The story of Zacchaeus reminds us of God’s abundant mercy, which sees far more than the human eye and is ever-willing to extend redemption to a repentant, contrite heart.
Unless we acknowledge our failings and rely on God to help us, we will never be able to turn our lives around and conquer the adverse life circumstances we once chose for ourselves. In God’s eyes, there is no man who is not redeemable. It is we who need to take the first step toward Him in humility.
Just as one needs to communicate appropriately with one’s friends and family to maintain relationships, one needs to pray, converse with God on a regular basis. Prayer should not be motivated solely by our temporal desires, but by our need to grow in faith and become more intimate with God.
Unfortunately, we often experience God as a capricious figure whom we can manipulate with the “right” prayer formula, ritual or devotion, thinking that our insistence might magically convince Him to give us what we want, regardless of the goodness of our request. Prayer is not only asking, but also listening.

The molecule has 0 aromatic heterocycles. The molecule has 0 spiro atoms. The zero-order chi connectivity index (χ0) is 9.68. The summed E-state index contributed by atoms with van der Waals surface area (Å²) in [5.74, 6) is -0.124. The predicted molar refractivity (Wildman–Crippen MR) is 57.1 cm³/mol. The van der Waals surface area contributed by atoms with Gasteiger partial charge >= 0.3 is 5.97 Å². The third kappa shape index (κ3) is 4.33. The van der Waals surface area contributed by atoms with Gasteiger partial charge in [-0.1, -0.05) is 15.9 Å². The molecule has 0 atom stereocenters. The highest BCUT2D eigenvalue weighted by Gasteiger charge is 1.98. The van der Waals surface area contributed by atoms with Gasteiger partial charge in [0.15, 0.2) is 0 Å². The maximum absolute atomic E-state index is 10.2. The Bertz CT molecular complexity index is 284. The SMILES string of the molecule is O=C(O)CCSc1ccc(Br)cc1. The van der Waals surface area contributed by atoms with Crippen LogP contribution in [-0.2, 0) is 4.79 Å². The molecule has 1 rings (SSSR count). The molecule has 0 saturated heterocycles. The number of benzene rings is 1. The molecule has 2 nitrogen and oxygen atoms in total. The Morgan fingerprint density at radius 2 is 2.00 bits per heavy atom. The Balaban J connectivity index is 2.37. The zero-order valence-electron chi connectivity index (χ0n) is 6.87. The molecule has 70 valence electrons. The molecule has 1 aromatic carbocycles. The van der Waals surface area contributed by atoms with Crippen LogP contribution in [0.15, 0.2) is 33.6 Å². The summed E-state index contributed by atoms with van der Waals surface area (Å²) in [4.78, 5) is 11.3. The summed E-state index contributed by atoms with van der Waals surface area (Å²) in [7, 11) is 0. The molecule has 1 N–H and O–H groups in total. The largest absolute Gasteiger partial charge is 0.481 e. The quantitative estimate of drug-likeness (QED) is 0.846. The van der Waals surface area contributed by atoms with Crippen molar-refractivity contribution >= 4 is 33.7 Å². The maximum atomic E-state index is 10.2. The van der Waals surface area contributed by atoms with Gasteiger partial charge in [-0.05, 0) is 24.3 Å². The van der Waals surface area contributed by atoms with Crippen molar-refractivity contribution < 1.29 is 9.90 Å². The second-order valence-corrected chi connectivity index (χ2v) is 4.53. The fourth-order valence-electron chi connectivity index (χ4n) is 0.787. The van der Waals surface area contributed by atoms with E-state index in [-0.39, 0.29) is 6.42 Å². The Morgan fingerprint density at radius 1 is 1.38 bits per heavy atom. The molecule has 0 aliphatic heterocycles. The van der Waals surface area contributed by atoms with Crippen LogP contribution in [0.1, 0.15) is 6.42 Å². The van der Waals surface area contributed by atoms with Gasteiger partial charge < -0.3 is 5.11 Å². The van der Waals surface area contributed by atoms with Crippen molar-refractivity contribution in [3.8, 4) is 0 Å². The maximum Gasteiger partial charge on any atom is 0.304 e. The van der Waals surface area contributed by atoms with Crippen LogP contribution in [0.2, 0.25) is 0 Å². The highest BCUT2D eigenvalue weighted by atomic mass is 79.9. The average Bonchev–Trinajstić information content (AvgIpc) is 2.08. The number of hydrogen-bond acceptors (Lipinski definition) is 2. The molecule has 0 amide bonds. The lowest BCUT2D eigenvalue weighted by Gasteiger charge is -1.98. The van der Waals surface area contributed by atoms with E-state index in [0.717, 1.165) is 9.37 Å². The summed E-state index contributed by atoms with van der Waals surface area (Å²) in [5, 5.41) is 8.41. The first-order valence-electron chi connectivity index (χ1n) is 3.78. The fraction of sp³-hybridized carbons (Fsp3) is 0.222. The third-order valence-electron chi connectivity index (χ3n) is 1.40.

The Samaritan showed more faith than the Jewish lepers, which signifies that following outward forms of religion with precision is not necessarily a sign of a strong relationship with God. The outcaste Samaritan had more faith than the Jews despite being born in a heretical sect.
It’s no wonder that, in this Sunday’s Gospel (Luke 17:11-19), Jesus is more than willing to heal the ten lepers who shouted from afar: “Jesus, Master, have mercy on us.” Jesus became man in order to remove all the barriers that stand between each person and God.
Self-indulgence and apathy can block our path to God, which results in eventually being separated from Him in eternity. To build a firm relationship with our Maker, we must first learn to put our treasures here on earth to the use of aiding our fellow underprivileged man.
The parable of Lazarus and the rich man is a cautionary tale of how wealth can lead us away from the kingdom of heaven if we do not use it to serve humanity, following the Word of God.
Money is useful only in that it is beneficial in building lasting relationships, relationships that bring about the betterment of humanity and draw us closer to God.
As Christians, we are called to use our wealth wisely for the benefit of our fellow man and to put morality and ethics before profit to avoid becoming exploitative.